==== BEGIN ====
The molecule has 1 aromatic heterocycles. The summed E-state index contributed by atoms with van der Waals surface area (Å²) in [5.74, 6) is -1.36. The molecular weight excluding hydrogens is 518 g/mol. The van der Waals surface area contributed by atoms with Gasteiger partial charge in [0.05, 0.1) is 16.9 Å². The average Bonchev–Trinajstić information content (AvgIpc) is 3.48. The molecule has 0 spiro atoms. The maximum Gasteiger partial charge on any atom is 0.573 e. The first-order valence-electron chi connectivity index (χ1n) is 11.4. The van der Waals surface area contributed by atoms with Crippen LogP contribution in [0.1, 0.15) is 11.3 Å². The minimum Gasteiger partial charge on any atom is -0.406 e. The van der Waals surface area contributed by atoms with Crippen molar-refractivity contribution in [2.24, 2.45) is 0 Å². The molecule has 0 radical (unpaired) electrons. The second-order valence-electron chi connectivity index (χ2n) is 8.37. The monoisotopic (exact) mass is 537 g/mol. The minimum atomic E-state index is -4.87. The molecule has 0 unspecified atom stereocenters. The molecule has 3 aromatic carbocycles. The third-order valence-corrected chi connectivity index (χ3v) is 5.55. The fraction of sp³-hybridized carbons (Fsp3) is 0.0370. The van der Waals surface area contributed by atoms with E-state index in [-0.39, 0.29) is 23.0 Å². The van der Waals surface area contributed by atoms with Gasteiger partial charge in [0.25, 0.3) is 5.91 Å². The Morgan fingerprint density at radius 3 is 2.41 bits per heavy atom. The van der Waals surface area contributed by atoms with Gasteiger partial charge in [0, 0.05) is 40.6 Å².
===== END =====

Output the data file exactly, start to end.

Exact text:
The molecule has 1 aromatic heterocycles. The summed E-state index contributed by atoms with van der Waals surface area (Å²) in [5.74, 6) is -1.36. The molecular weight excluding hydrogens is 518 g/mol. The van der Waals surface area contributed by atoms with Gasteiger partial charge in [0.05, 0.1) is 16.9 Å². The average Bonchev–Trinajstić information content (AvgIpc) is 3.48. The molecule has 0 spiro atoms. The maximum Gasteiger partial charge on any atom is 0.573 e. The first-order valence-electron chi connectivity index (χ1n) is 11.4. The van der Waals surface area contributed by atoms with Crippen LogP contribution in [0.1, 0.15) is 11.3 Å². The minimum Gasteiger partial charge on any atom is -0.406 e. The van der Waals surface area contributed by atoms with Crippen molar-refractivity contribution in [2.24, 2.45) is 0 Å². The molecule has 0 radical (unpaired) electrons. The second-order valence-electron chi connectivity index (χ2n) is 8.37. The monoisotopic (exact) mass is 537 g/mol. The minimum atomic E-state index is -4.87. The molecule has 0 unspecified atom stereocenters. The molecule has 3 aromatic carbocycles. The third-order valence-corrected chi connectivity index (χ3v) is 5.55. The fraction of sp³-hybridized carbons (Fsp3) is 0.0370. The van der Waals surface area contributed by atoms with E-state index in [-0.39, 0.29) is 23.0 Å². The van der Waals surface area contributed by atoms with Gasteiger partial charge in [0.25, 0.3) is 5.91 Å². The Morgan fingerprint density at radius 3 is 2.41 bits per heavy atom. The van der Waals surface area contributed by atoms with Gasteiger partial charge in [0, 0.05) is 40.6 Å².